So, those are the biggies. For gantry crane safety, please don’t short-cut them.
These are the “Be Smart” items that help the job go better, because gantry crane safety is about more than just the catastrophic failure modes. While not usually life changing, these items can make a bad day.
- Rolling load. It’s convenient to lift a load, then roll it around. The big risk, is above, however, there are two ‘Be Smart’ parts as well. First, if the crane is on wheels, then it’s possible for it to start rolling while lifting — before you’re ready. Second, when rolling, the load often swings, and that has its own issues (see below). Be very careful with rolling cranes, and make sure you can stop the rolling when needed.
- Avoid crane and tool bump hazards. The crane and some equipment is usually overhead — like the chain fall, winch, or come-along. Make sure they are well marked, or padded, and generally out of the way. For example, I really like my Winching Pole, but I have bumped my head on that thing many times. Not sevier, but I’ve learned to wear a hat when working around it.
- Avoid trip hazards. By nature, the crane is all around the project. That means the feet can pose a trip hazard, so paint them bright, or add flags or keep them away from the immediate work area. A piece of plywood set against them can tell the subconscious brain to avoid them.
- Dynamic loads. Big loads that swing, bounce, or spin are a recipe for disaster. This item can be in the Big Risk list also. A bouncing load can easily place 3 times the load on a crane and lift. Swinging loads are similar, and if they hit something, they can cause lots of unnecessary damage. For safety, practice careful load control.
If it seems like these are common sense, you’re right. However, common sense is not so common, so they’re worth talking about.
Built In Precautions
Sometimes the best approach to safety is to build in the safety mechanisms. For instance, most machines have guards or interlocks. The Gantry Cranes here at Mechanical Elements have a few built in safety measures like the spring loaded wheels.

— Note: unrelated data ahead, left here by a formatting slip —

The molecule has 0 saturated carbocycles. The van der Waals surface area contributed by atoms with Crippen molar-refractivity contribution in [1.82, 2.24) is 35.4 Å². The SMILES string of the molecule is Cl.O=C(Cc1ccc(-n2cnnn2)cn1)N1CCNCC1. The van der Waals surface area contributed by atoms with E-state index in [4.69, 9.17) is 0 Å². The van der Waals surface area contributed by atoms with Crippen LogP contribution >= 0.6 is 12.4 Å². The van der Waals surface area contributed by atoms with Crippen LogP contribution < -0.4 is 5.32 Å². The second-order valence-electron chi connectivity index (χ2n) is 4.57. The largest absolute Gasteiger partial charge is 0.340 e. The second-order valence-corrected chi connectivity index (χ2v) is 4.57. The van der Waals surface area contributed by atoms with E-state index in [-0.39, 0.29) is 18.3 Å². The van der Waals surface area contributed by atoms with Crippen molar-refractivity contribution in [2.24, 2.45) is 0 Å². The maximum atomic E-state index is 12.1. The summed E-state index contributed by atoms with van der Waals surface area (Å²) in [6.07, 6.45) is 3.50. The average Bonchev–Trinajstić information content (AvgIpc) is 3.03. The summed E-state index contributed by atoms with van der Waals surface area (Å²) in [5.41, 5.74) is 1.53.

Wheels under a crane are really nice, but they also contribute to failure modes. Read more in the Wheels section of Gantry Crane Failure Modes. To avoid that, at Synthesis we mount the wheels with limits, set by springs, to increase gantry crane safety.
Springs allow the crane roll when empty, but when lifting a significant load, the crane sets firm on the ground. In our design, the spring allows freedom to move with a lightish load, but not with a heavy one. For instance, the crane in our shop has springs set at about 125#. That means a center load of less than 500# can roll, but above that, the crane sets down secure. We think a 500# load is something we can control appropriately, but don’t want the risk of something like 1000# moving around.
Establishing a minimum telescoping leg overlap also contributes to gantry crane safety. This is built-in with our crane plans. Using less internal overlap can lead to compromised function (legs wobbling or not standing straight up). The length of the feet are another example. Theoretically a gantry crane needs only small feet, but for the practical side, and the safety side, longer is better.
Proper Build For Strength
Gussets are another great automatic precaution. Don’t underestimate their value in strengthening beam intersections. Both, top and bottom. It’s very common to see huge gussets or angle braces at the bottom (to the feet), but they are frequently missing at the top. Look at this image. While it looks good, a design without extra beam bracing at the top is kinda stupid. [And yes, I can say that, because I did stupid once, and the joint failed. A gusset like the one in yellow (image near the top of this page) increases joint strength drastically.]
To me, the crane in this photo is just dangerous — lacking strength in the top joint, and it’s on casters. When it’s lifting something near the 3 ton capacity, I don’t want to be anywhere near — especially if they try to move it with the load.
What Happens When You Don’t Respect Your Crane?
That’s the million dollar question. “If I had only stopped one minute earlier . . .” . In a fraction of a second a crane failure will significantly change the scenery. As mentioned above, it might be inanimate damage only, or it might be life altering. The problem is we can’t choose the outcome.